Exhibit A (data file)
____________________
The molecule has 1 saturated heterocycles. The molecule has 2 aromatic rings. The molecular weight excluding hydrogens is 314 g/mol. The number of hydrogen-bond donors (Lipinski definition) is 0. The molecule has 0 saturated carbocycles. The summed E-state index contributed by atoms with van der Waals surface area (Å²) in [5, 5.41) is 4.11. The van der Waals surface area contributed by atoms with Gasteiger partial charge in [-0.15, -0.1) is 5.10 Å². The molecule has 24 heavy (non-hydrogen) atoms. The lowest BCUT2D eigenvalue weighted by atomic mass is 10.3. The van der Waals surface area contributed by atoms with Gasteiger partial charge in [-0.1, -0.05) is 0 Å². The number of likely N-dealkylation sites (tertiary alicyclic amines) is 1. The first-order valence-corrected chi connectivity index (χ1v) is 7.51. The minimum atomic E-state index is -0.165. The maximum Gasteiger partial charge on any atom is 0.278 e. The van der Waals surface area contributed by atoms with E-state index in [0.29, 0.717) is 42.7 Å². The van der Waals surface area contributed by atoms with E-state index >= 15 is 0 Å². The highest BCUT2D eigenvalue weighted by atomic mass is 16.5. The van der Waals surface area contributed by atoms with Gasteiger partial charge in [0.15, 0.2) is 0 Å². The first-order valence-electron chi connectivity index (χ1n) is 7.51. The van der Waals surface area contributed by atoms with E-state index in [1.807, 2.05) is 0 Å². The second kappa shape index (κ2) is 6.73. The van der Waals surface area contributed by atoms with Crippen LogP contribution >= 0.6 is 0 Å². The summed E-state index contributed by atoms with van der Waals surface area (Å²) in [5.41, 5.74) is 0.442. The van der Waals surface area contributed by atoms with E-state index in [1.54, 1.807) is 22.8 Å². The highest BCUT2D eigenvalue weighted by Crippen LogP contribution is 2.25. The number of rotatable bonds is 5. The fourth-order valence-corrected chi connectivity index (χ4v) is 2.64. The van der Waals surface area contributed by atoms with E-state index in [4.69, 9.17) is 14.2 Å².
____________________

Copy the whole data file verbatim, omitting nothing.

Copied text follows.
The molecule has 1 saturated heterocycles. The molecule has 2 aromatic rings. The molecular weight excluding hydrogens is 314 g/mol. The number of hydrogen-bond donors (Lipinski definition) is 0. The molecule has 0 saturated carbocycles. The summed E-state index contributed by atoms with van der Waals surface area (Å²) in [5, 5.41) is 4.11. The van der Waals surface area contributed by atoms with Gasteiger partial charge in [-0.15, -0.1) is 5.10 Å². The molecule has 24 heavy (non-hydrogen) atoms. The lowest BCUT2D eigenvalue weighted by atomic mass is 10.3. The van der Waals surface area contributed by atoms with Gasteiger partial charge in [-0.1, -0.05) is 0 Å². The number of likely N-dealkylation sites (tertiary alicyclic amines) is 1. The first-order valence-corrected chi connectivity index (χ1v) is 7.51. The minimum atomic E-state index is -0.165. The maximum Gasteiger partial charge on any atom is 0.278 e. The van der Waals surface area contributed by atoms with E-state index in [0.29, 0.717) is 42.7 Å². The van der Waals surface area contributed by atoms with E-state index >= 15 is 0 Å². The highest BCUT2D eigenvalue weighted by atomic mass is 16.5. The van der Waals surface area contributed by atoms with Gasteiger partial charge in [0.15, 0.2) is 0 Å². The first-order valence-electron chi connectivity index (χ1n) is 7.51. The van der Waals surface area contributed by atoms with E-state index in [1.807, 2.05) is 0 Å². The second kappa shape index (κ2) is 6.73. The van der Waals surface area contributed by atoms with Crippen LogP contribution >= 0.6 is 0 Å². The summed E-state index contributed by atoms with van der Waals surface area (Å²) in [5.41, 5.74) is 0.442. The van der Waals surface area contributed by atoms with E-state index in [1.54, 1.807) is 22.8 Å². The highest BCUT2D eigenvalue weighted by Crippen LogP contribution is 2.25. The number of rotatable bonds is 5. The fourth-order valence-corrected chi connectivity index (χ4v) is 2.64. The van der Waals surface area contributed by atoms with E-state index in [4.69, 9.17) is 14.2 Å².